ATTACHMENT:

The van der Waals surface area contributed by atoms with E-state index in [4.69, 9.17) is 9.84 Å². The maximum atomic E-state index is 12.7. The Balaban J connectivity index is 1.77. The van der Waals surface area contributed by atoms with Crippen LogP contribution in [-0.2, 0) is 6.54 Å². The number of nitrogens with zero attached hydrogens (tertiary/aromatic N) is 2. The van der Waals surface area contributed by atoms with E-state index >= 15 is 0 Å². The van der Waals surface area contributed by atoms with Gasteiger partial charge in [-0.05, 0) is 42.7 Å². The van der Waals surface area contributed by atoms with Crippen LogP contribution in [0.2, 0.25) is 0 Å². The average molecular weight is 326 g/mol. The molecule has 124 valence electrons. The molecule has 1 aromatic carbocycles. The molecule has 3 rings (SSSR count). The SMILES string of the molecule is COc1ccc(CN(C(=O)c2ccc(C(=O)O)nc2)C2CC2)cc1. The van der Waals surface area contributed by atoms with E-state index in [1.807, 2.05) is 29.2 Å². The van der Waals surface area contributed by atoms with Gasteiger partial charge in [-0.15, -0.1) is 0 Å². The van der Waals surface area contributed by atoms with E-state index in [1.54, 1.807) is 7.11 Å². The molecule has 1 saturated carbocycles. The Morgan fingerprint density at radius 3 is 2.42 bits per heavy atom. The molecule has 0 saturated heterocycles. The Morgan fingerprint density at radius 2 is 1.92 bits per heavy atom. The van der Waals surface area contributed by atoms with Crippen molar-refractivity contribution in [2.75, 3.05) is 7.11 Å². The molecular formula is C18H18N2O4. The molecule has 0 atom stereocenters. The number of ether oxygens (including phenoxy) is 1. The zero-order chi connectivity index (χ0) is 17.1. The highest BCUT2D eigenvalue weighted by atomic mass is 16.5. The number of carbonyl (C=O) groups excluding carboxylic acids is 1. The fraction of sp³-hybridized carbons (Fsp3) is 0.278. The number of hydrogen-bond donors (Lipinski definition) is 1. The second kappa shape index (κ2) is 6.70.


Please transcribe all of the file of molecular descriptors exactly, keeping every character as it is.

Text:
The van der Waals surface area contributed by atoms with E-state index in [4.69, 9.17) is 9.84 Å². The maximum atomic E-state index is 12.7. The Balaban J connectivity index is 1.77. The van der Waals surface area contributed by atoms with Crippen LogP contribution in [-0.2, 0) is 6.54 Å². The number of nitrogens with zero attached hydrogens (tertiary/aromatic N) is 2. The van der Waals surface area contributed by atoms with E-state index >= 15 is 0 Å². The van der Waals surface area contributed by atoms with Gasteiger partial charge in [-0.05, 0) is 42.7 Å². The van der Waals surface area contributed by atoms with Crippen LogP contribution in [0.2, 0.25) is 0 Å². The average molecular weight is 326 g/mol. The molecule has 124 valence electrons. The molecule has 1 aromatic carbocycles. The molecule has 3 rings (SSSR count). The SMILES string of the molecule is COc1ccc(CN(C(=O)c2ccc(C(=O)O)nc2)C2CC2)cc1. The van der Waals surface area contributed by atoms with E-state index in [1.807, 2.05) is 29.2 Å². The van der Waals surface area contributed by atoms with Gasteiger partial charge in [-0.15, -0.1) is 0 Å². The van der Waals surface area contributed by atoms with E-state index in [1.54, 1.807) is 7.11 Å². The molecule has 1 saturated carbocycles. The Morgan fingerprint density at radius 3 is 2.42 bits per heavy atom. The molecule has 0 saturated heterocycles. The Morgan fingerprint density at radius 2 is 1.92 bits per heavy atom. The van der Waals surface area contributed by atoms with Crippen molar-refractivity contribution in [2.75, 3.05) is 7.11 Å². The molecular formula is C18H18N2O4. The molecule has 0 atom stereocenters. The number of ether oxygens (including phenoxy) is 1. The zero-order chi connectivity index (χ0) is 17.1. The highest BCUT2D eigenvalue weighted by atomic mass is 16.5. The number of carbonyl (C=O) groups excluding carboxylic acids is 1. The fraction of sp³-hybridized carbons (Fsp3) is 0.278. The number of hydrogen-bond donors (Lipinski definition) is 1. The second kappa shape index (κ2) is 6.70.